Myra has been teaching her girl students about pronouns and conjugating verbs. The concept has been difficult for them to grasp but will greatly improve their reading and writing abilities. When signing, there is not much distinction made in the way you say, I run, He runs, We run, etc, but when reading or writing, there is a very necessary and important distinction, and if they can learn this, they will be able to read and write much more fluently. As it is, they struggle to read their Bibles, and when they write notes, we struggle to understand what they’ve written.

This past week, we’ve had an outbreak of colds and sore throats. Sniffles and sneezes all around. But praise God for our usual good health! Thank you all for your prayers and support. May God bless you!

Newsletter October 2016

Greetings in the name of our Lord, Jesus Christ, the owner of this ministry.

In one of our devotional times as staff, we were reminded by 1 Corinthians 15:58 that we should be steadfast, or constant, in the work of the Lord, because it is not in vain. Many times the devil wants to make us discouraged, but we have the promise that someday we will see the fruit of our effort in serving God.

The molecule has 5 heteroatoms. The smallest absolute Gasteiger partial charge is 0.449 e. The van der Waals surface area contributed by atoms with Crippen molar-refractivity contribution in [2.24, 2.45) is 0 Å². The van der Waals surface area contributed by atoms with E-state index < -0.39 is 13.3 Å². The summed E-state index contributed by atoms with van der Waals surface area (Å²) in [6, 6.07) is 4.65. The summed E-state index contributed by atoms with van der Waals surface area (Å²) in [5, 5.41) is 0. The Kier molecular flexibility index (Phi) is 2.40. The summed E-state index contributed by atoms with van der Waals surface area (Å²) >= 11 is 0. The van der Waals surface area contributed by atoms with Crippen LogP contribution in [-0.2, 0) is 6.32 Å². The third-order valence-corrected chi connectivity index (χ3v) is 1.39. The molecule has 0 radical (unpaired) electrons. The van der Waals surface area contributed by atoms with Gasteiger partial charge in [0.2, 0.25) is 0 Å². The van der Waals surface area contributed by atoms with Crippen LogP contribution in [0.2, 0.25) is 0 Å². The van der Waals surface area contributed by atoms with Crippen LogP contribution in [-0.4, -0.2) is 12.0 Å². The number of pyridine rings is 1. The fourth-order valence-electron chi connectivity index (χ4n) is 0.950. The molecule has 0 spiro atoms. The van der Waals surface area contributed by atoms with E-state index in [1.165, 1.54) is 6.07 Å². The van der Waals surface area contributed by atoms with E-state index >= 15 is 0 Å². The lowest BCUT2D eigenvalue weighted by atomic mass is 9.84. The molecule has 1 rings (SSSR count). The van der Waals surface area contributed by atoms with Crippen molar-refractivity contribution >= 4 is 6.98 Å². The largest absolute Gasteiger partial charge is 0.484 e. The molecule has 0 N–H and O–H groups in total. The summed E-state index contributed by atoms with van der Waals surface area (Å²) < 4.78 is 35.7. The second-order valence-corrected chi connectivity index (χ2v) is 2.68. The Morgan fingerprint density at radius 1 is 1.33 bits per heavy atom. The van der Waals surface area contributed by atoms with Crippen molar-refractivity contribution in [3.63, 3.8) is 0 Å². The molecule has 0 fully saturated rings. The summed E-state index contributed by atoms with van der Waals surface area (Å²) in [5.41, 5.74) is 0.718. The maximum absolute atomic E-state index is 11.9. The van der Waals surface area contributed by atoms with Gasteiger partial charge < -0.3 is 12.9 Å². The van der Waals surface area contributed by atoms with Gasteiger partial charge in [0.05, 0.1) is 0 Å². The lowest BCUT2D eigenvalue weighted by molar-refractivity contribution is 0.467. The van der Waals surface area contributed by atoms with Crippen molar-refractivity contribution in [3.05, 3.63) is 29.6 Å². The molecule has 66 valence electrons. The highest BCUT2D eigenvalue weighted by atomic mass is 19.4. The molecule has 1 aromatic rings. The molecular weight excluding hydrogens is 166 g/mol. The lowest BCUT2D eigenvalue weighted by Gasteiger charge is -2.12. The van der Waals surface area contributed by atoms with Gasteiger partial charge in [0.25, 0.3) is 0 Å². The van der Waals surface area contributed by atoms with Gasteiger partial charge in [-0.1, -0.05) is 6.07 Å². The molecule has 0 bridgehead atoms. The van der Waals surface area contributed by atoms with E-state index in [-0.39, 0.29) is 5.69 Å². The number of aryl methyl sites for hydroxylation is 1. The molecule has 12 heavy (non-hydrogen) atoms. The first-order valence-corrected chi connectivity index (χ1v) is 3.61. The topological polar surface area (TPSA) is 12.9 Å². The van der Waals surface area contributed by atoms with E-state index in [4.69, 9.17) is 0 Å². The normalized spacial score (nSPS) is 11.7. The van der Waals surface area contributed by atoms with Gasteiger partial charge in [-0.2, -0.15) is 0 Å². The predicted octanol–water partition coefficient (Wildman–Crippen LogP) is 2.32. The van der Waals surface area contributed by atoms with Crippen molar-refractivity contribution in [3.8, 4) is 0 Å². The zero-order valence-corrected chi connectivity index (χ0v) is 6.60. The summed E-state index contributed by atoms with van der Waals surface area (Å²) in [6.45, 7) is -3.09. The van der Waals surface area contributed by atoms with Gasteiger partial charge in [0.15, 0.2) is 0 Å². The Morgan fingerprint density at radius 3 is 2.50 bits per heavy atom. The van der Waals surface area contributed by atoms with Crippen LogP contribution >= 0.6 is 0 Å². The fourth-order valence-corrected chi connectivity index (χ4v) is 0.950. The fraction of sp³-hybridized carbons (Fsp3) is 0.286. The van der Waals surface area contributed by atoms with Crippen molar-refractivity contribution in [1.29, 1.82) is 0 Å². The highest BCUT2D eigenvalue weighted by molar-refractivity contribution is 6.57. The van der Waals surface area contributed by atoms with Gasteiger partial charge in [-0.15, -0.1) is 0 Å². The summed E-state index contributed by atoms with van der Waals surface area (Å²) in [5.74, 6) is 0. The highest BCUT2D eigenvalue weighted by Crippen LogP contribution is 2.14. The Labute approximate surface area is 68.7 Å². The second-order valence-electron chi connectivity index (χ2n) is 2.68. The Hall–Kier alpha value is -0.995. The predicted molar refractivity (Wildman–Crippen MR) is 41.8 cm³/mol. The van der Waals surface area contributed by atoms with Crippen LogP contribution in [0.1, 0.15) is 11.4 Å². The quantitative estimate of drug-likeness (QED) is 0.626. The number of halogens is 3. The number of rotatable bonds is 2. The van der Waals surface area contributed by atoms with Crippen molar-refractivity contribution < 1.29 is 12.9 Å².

In the last months we have had some difficulties among the students in their relationships with others. Many times we have had to help them choose right, and thank God, His Spirit keeps working, breaking lives, and although we do not always see great changes and we are not sure if they understand everything, we trust that God can complete the work of transformation in their lives.

We have had the blessing of visitors since the beginning of the year. Thanks to everyone for your help and encouragement for us and the students.